WASHINGTON (Reuters) – U.S. job growth slowed more than expected in August, with retail hiring declining for a seventh straight month, but strong wage gains should support consumer spending and keep the economy expanding moderately amid rising threats from trade tensions.
The Labor Department’s closely watched monthly employment report on Friday also showed a rebound in the workweek after it shrunk to its shortest in nearly two years in July, suggesting that companies were not yet laying off workers.
Economists said the report was consistent with an economy that was slowing, but probably not flirting with a recession as has been signaled by financial markets, especially an inversion of the U.S. Treasury yield curve. The economy’s waning fortunes have been blamed on the Trump administration’s year-long trade war with China, which has eroded business sentiment and plunged U.S. and global manufacturing into recession.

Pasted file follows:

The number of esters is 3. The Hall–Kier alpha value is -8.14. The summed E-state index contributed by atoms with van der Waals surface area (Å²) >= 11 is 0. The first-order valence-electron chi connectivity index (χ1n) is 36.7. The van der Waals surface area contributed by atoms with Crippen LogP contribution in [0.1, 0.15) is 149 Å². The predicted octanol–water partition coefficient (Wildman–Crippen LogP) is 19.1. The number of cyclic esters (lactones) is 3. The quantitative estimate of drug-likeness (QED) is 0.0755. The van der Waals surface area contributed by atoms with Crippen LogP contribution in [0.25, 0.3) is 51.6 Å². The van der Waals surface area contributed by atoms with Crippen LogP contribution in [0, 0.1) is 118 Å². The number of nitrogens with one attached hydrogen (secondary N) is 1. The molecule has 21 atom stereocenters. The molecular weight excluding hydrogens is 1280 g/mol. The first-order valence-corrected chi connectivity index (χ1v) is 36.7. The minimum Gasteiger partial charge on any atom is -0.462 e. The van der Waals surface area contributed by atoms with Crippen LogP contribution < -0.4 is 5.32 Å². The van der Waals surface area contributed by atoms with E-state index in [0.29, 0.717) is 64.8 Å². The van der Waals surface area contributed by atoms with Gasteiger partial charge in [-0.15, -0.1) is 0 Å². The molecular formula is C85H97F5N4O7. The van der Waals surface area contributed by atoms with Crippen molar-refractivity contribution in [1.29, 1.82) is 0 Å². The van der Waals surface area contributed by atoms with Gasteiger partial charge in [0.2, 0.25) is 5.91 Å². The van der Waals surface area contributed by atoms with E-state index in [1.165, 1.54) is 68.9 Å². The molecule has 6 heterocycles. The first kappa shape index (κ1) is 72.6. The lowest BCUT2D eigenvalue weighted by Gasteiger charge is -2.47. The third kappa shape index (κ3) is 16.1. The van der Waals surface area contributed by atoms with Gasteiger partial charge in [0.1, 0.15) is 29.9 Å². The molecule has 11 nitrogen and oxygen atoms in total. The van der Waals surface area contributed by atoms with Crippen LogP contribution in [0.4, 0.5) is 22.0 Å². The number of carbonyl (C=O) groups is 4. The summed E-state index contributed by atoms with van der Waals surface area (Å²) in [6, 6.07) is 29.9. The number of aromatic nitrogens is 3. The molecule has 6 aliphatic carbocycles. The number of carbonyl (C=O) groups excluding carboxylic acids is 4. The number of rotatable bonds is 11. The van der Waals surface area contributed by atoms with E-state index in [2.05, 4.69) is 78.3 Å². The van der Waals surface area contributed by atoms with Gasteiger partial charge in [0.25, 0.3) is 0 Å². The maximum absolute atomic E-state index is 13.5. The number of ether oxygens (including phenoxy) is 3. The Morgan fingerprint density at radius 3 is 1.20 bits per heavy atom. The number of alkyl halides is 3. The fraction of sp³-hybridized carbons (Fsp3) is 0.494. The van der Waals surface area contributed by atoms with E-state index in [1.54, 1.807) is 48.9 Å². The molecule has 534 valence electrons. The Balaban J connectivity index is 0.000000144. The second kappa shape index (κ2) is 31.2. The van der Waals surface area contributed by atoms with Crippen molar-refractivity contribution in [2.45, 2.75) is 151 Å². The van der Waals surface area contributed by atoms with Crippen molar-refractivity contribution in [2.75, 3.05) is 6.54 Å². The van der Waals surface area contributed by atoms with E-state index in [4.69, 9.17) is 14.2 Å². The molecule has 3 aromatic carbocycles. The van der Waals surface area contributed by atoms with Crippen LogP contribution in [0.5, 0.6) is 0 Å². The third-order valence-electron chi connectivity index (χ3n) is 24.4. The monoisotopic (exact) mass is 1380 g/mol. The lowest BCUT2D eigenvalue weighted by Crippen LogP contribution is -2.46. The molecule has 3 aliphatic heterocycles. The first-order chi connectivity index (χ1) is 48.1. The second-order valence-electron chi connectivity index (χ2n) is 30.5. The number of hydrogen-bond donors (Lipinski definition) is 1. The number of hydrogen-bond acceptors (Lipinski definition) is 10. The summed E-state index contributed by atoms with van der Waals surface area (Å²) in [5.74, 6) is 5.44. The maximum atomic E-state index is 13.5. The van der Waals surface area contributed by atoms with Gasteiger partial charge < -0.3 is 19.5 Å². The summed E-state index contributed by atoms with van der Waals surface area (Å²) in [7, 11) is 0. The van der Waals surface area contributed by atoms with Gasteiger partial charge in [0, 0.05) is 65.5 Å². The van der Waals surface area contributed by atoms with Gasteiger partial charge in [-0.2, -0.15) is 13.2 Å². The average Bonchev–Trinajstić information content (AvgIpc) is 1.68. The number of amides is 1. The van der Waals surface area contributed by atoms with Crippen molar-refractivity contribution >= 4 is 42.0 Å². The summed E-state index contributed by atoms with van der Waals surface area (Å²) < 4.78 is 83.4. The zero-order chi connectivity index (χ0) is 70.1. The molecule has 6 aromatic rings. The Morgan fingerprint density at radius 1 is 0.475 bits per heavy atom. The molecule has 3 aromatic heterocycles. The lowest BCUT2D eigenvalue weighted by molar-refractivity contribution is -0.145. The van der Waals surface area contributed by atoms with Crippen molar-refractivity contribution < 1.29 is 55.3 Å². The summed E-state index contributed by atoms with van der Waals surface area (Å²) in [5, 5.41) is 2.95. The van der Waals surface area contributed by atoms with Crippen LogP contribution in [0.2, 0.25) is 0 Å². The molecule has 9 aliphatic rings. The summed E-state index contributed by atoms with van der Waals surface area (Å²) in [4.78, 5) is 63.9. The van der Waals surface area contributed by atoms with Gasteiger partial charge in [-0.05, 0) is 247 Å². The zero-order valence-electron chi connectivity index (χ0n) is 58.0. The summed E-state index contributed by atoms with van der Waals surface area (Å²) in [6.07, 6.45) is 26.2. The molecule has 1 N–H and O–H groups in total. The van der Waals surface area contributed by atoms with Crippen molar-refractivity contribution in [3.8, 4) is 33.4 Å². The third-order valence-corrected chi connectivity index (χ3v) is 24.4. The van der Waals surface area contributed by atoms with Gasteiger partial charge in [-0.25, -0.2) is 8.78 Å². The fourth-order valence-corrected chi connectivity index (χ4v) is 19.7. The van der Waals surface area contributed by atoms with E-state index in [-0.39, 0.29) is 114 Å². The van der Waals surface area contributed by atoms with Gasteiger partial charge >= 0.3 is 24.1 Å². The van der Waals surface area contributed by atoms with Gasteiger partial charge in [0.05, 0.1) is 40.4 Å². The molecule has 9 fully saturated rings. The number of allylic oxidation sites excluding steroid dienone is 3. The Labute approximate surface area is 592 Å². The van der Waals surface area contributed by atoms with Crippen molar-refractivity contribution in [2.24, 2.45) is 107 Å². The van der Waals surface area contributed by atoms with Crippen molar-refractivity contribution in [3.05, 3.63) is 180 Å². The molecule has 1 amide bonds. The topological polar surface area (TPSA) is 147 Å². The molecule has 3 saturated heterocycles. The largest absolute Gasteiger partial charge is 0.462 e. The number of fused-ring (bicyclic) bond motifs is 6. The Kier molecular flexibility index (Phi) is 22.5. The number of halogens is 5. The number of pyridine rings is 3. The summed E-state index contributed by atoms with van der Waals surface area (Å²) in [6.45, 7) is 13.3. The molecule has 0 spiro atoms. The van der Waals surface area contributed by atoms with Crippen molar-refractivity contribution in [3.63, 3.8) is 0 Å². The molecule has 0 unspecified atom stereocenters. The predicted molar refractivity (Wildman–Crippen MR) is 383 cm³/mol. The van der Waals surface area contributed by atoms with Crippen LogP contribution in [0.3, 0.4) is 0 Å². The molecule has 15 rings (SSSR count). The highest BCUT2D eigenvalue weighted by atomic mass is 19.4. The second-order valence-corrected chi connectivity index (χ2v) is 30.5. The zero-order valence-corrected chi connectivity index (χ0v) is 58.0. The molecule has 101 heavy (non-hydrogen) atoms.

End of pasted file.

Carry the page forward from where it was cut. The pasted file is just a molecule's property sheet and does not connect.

“The softening in job growth should surprise no one but it doesn’t mean the economy is headed toward a recession right away,” said Joel Naroff, chief economist at Naroff Economic Advisors in Holland, Pennsylvania. “Households still have the income to keep spending.”
Learn more about: U.S. hiring cools; wages, hours offer silver lining